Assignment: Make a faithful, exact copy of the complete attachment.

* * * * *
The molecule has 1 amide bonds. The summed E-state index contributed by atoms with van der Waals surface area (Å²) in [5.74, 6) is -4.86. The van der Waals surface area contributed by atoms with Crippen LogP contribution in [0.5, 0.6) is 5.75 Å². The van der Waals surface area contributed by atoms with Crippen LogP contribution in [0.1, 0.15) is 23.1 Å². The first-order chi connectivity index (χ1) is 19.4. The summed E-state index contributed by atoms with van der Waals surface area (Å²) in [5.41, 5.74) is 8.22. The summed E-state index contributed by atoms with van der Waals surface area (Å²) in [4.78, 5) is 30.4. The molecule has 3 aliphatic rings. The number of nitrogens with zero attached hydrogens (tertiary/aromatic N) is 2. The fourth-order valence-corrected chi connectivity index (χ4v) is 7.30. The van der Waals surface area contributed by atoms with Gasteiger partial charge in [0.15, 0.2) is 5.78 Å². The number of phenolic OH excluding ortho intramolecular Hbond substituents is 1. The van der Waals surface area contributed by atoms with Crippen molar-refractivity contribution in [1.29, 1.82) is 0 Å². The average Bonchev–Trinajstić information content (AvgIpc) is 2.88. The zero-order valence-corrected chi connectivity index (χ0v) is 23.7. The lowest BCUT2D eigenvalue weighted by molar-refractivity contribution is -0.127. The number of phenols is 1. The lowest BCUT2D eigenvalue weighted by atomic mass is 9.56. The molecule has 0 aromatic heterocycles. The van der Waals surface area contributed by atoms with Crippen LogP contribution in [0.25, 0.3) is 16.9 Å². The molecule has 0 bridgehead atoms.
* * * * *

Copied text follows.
The molecule has 1 amide bonds. The summed E-state index contributed by atoms with van der Waals surface area (Å²) in [5.74, 6) is -4.86. The van der Waals surface area contributed by atoms with Crippen LogP contribution in [0.5, 0.6) is 5.75 Å². The van der Waals surface area contributed by atoms with Crippen LogP contribution in [0.1, 0.15) is 23.1 Å². The first-order chi connectivity index (χ1) is 19.4. The summed E-state index contributed by atoms with van der Waals surface area (Å²) in [5.41, 5.74) is 8.22. The summed E-state index contributed by atoms with van der Waals surface area (Å²) in [4.78, 5) is 30.4. The molecule has 3 aliphatic rings. The number of nitrogens with zero attached hydrogens (tertiary/aromatic N) is 2. The fourth-order valence-corrected chi connectivity index (χ4v) is 7.30. The van der Waals surface area contributed by atoms with Gasteiger partial charge in [0.15, 0.2) is 5.78 Å². The number of phenolic OH excluding ortho intramolecular Hbond substituents is 1. The van der Waals surface area contributed by atoms with Crippen molar-refractivity contribution in [1.29, 1.82) is 0 Å². The average Bonchev–Trinajstić information content (AvgIpc) is 2.88. The zero-order valence-corrected chi connectivity index (χ0v) is 23.7. The lowest BCUT2D eigenvalue weighted by molar-refractivity contribution is -0.127. The number of phenols is 1. The lowest BCUT2D eigenvalue weighted by atomic mass is 9.56. The molecule has 0 aromatic heterocycles. The van der Waals surface area contributed by atoms with Crippen LogP contribution in [0.25, 0.3) is 16.9 Å². The molecule has 0 bridgehead atoms.